Universal test and treat greatly improves retention in care

Velephi Okello at AIDS 2018. ©International AIDS Society/Marcus Rose.

People who started HIV treatment in Swaziland under a universal test and treat policy were seven times more likely to still be in care and to have a fully suppressed viral load six months after starting treatment when compared to management of patients under the existing standard of care, Velephi Okello of the Swazi Ministry of Health reported at the 22nd International AIDS Conference (AIDS 2018) in Amsterdam today.

The findings come from the MaxART study, a comparison of providing treatment according to a standard model or through a universal test and treat approach. The study was designed to evaluate the real-world performance of a universal test and treat policy in a country with a very high prevalence of HIV and a predominantly rural population who receive care through primary health clinics.

In particular, researchers wanted to understand the impact of the universal test and treat policy on the health system, its acceptability to patients and how to achieve a high rate of linkage to care after people test HIV positive. Evidence for the feasibility and effectiveness of universal test and treat remains limited; the trial is designed to gather evidence on patient outcomes as well as costs, resource use and cost-effectiveness of treating everyone as soon as possible after their HIV diagnosis.


test and treat

A public health strategy in which widespread HIV testing is facilitated and immediate treatment for those diagnosed with HIV is encouraged.

retention in care

A patient’s regular and ongoing engagement with medical care at a health care facility. 

linkage to care

Refers to an individual’s entry into specialist HIV care after being diagnosed with HIV. 

virological suppression

Halting of the function or replication of a virus. In HIV, optimal viral suppression is measured as the reduction of viral load (HIV RNA) to undetectable levels and is the goal of antiretroviral therapy.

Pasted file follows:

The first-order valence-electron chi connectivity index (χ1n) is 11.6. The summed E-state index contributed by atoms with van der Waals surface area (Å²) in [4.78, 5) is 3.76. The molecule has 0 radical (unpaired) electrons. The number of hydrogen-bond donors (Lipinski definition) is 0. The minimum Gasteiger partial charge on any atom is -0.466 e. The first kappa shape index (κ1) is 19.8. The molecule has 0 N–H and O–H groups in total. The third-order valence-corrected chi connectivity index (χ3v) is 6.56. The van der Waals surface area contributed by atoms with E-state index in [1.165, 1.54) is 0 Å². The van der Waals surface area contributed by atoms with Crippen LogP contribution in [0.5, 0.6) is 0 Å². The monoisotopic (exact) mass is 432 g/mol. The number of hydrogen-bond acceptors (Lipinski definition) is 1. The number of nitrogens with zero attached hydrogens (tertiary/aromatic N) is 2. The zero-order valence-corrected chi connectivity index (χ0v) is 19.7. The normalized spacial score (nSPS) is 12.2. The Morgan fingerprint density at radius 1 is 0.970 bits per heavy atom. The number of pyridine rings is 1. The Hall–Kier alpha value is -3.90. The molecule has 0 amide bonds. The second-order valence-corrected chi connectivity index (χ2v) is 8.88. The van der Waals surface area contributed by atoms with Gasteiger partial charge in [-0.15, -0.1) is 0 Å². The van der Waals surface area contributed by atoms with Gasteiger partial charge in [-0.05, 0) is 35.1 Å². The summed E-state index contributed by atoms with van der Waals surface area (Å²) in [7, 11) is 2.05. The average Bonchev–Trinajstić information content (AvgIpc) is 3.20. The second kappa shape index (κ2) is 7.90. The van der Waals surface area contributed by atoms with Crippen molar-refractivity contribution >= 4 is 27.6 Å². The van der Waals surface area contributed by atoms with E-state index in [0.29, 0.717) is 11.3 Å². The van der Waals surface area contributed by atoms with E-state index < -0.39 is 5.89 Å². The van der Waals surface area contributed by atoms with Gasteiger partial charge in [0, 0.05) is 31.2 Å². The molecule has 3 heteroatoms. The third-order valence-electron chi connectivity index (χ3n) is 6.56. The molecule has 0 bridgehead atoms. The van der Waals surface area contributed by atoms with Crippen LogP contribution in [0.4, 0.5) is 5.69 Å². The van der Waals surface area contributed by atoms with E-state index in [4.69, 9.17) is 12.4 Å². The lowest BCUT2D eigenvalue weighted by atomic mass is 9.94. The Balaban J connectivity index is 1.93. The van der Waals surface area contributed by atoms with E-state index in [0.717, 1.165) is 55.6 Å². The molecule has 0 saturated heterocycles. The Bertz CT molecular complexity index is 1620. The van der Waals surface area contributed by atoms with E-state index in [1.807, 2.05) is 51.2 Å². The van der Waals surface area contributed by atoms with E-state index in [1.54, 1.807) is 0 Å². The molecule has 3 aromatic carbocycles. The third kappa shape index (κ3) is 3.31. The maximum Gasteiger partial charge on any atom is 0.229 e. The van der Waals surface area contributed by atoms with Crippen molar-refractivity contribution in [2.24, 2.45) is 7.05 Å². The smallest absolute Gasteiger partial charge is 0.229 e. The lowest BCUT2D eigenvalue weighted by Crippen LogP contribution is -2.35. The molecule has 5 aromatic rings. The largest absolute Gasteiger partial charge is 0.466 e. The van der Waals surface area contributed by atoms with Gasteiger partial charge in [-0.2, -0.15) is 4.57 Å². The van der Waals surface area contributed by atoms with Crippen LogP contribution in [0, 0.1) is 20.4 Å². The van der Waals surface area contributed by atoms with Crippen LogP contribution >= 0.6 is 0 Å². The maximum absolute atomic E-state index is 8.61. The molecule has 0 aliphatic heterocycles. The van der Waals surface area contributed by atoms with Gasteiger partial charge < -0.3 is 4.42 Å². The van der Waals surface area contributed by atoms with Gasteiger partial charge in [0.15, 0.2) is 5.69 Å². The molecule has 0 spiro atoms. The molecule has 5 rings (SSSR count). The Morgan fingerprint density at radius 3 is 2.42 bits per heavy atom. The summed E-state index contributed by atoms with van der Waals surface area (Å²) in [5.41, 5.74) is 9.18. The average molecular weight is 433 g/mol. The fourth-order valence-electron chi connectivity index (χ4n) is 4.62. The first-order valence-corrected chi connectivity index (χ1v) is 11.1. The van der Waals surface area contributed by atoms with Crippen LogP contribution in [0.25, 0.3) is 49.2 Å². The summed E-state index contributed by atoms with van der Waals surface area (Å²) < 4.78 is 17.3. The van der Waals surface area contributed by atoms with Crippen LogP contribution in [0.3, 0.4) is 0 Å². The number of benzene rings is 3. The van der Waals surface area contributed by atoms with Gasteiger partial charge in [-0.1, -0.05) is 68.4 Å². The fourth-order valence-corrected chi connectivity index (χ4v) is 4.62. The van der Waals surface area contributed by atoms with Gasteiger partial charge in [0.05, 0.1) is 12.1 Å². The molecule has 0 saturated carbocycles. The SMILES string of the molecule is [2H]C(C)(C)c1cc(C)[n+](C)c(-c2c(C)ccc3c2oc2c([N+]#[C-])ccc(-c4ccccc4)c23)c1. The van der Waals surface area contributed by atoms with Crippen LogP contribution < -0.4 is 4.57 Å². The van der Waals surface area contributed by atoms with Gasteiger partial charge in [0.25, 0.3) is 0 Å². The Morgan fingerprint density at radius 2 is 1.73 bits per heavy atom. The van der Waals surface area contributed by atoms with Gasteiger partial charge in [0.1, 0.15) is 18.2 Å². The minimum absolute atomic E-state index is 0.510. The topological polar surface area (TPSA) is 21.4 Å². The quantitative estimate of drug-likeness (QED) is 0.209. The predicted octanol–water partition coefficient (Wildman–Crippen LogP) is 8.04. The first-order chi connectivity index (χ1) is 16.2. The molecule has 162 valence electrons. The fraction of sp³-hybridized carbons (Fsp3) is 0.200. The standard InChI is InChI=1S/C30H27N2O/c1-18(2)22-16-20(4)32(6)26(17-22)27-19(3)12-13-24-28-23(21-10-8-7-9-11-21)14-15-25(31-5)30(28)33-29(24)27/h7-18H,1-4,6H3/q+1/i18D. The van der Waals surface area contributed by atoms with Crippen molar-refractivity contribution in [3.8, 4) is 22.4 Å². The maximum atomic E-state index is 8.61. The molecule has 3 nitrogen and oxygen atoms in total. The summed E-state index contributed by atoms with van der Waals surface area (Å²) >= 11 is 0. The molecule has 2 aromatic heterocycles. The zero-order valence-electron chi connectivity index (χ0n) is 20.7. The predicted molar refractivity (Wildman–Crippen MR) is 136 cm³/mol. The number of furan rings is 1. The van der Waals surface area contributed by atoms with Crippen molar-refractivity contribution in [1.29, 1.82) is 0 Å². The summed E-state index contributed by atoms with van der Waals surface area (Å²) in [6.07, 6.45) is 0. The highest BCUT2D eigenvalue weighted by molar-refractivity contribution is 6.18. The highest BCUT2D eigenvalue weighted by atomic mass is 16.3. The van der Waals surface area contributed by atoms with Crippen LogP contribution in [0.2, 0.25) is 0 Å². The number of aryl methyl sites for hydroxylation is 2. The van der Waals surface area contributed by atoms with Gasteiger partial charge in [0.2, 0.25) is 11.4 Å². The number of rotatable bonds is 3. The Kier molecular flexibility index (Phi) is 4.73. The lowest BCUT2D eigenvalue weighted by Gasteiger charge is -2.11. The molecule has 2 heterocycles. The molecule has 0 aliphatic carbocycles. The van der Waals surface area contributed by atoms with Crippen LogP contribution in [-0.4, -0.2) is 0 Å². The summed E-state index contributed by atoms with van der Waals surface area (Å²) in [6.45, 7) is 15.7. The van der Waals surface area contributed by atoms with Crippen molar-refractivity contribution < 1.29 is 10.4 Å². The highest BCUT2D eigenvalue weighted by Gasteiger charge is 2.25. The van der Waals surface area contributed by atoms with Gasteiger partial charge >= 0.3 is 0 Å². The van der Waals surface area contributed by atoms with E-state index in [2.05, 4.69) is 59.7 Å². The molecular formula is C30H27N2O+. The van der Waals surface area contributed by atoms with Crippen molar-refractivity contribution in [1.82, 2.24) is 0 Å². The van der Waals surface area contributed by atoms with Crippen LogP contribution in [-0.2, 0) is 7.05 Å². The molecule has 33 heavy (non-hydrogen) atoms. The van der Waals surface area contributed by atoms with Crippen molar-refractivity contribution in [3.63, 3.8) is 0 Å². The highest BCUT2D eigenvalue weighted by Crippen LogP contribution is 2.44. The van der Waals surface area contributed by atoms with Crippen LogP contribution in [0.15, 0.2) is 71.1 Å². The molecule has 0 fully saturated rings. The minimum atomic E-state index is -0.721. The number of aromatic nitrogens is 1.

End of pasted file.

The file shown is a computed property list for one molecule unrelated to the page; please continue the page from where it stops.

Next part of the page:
control group

A group of participants in a trial who receive standard treatment, or no treatment at all, rather than the experimental treatment which is being tested. Also known as a control arm.

The study was conducted in 14 public health facilities in the Hhohho region of Swaziland (recently renamed eSwatini). The facilities were randomised to begin offering universal test and treat in stages, with a new group of facilities moving to test and treat every four months. Prior to initiating a test and treat policy, all clinics offered antiretroviral therapy (ART) according to the national guidelines.

The universal test and treat intervention included:

  • Community mobilisation to sensitise people to the benefits of early ART and stimulate demand for testing and treatment.
  • Door-to-door visits to offer education and home-based testing and counselling.
  • The offer of treatment to everyone diagnosed with HIV regardless of CD4 cell count.
  • Same-day counselling and treatment initiation if the patient is ready.

Patients in the standard-of-care group received two or three sessions of pre-ART counselling prior to treatment initiation according to national guidelines. Swaziland national treatment guidelines recommended antiretroviral treatment for adults with CD4 counts below 350 cells/mm3 until December 2015 when the eligibility criteria were expanded to recommend treatment for all adults with CD4 cell counts below 500 cells/mm3.

The recommended regimen for first-line treatment is tenofovir, emtricitabine and efavirenz, with alternatives when one of these agents cannot be used.

The study enrolled 3405 people between September 2014 and August 2017. Sixty-two percent of participants were women (although the study excluded pregnant or breastfeeding women as universal ART is already recommended for this population). Thirty-four per cent were aged 20-29 years and 36% aged 30-39 years. Forty-nine per cent had a CD4 cell count below 350 cells/mm3 at the time of enrolment and 36% had a high viral load (above 100,000 copies/ml). Two-thirds of study participants had been diagnosed with HIV less than one year prior to enrolment in the study.